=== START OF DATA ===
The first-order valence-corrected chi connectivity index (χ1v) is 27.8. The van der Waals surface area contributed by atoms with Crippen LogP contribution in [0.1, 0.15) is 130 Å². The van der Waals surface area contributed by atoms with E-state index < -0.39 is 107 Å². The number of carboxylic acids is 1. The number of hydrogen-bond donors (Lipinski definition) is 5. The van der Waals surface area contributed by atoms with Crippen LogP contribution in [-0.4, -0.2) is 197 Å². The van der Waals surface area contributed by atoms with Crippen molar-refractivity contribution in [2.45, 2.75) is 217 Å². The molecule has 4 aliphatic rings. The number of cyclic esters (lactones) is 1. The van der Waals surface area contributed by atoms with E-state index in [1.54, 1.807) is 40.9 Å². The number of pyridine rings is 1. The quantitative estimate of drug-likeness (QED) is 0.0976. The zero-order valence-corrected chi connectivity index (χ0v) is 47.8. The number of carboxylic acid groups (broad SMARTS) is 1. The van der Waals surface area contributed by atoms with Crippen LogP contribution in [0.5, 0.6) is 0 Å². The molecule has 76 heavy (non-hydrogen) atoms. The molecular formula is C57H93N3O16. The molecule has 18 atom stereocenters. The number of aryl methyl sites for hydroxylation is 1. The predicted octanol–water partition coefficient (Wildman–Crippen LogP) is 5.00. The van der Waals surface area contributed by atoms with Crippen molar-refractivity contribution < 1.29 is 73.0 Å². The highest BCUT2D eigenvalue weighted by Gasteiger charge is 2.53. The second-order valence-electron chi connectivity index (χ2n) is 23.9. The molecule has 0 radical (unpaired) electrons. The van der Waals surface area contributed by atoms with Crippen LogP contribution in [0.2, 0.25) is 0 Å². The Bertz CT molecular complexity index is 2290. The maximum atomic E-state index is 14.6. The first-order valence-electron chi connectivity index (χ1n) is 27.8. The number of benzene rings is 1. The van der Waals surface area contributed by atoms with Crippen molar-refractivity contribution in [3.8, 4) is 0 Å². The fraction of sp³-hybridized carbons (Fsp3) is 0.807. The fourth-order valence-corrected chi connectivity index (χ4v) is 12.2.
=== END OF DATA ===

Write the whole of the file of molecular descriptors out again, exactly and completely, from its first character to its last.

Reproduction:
The first-order valence-corrected chi connectivity index (χ1v) is 27.8. The van der Waals surface area contributed by atoms with Crippen LogP contribution in [0.1, 0.15) is 130 Å². The van der Waals surface area contributed by atoms with E-state index < -0.39 is 107 Å². The number of carboxylic acids is 1. The number of hydrogen-bond donors (Lipinski definition) is 5. The van der Waals surface area contributed by atoms with Crippen LogP contribution in [-0.4, -0.2) is 197 Å². The van der Waals surface area contributed by atoms with Crippen molar-refractivity contribution in [2.45, 2.75) is 217 Å². The molecule has 4 aliphatic rings. The number of cyclic esters (lactones) is 1. The van der Waals surface area contributed by atoms with E-state index in [1.54, 1.807) is 40.9 Å². The number of pyridine rings is 1. The quantitative estimate of drug-likeness (QED) is 0.0976. The zero-order valence-corrected chi connectivity index (χ0v) is 47.8. The number of carboxylic acid groups (broad SMARTS) is 1. The van der Waals surface area contributed by atoms with Crippen LogP contribution in [0.5, 0.6) is 0 Å². The molecule has 76 heavy (non-hydrogen) atoms. The molecular formula is C57H93N3O16. The molecule has 18 atom stereocenters. The number of aryl methyl sites for hydroxylation is 1. The predicted octanol–water partition coefficient (Wildman–Crippen LogP) is 5.00. The van der Waals surface area contributed by atoms with Crippen molar-refractivity contribution < 1.29 is 73.0 Å². The highest BCUT2D eigenvalue weighted by Gasteiger charge is 2.53. The second-order valence-electron chi connectivity index (χ2n) is 23.9. The molecule has 0 radical (unpaired) electrons. The van der Waals surface area contributed by atoms with Crippen LogP contribution in [0.2, 0.25) is 0 Å². The Bertz CT molecular complexity index is 2290. The maximum atomic E-state index is 14.6. The first-order valence-electron chi connectivity index (χ1n) is 27.8. The number of benzene rings is 1. The van der Waals surface area contributed by atoms with Crippen molar-refractivity contribution in [3.8, 4) is 0 Å². The fraction of sp³-hybridized carbons (Fsp3) is 0.807. The fourth-order valence-corrected chi connectivity index (χ4v) is 12.2.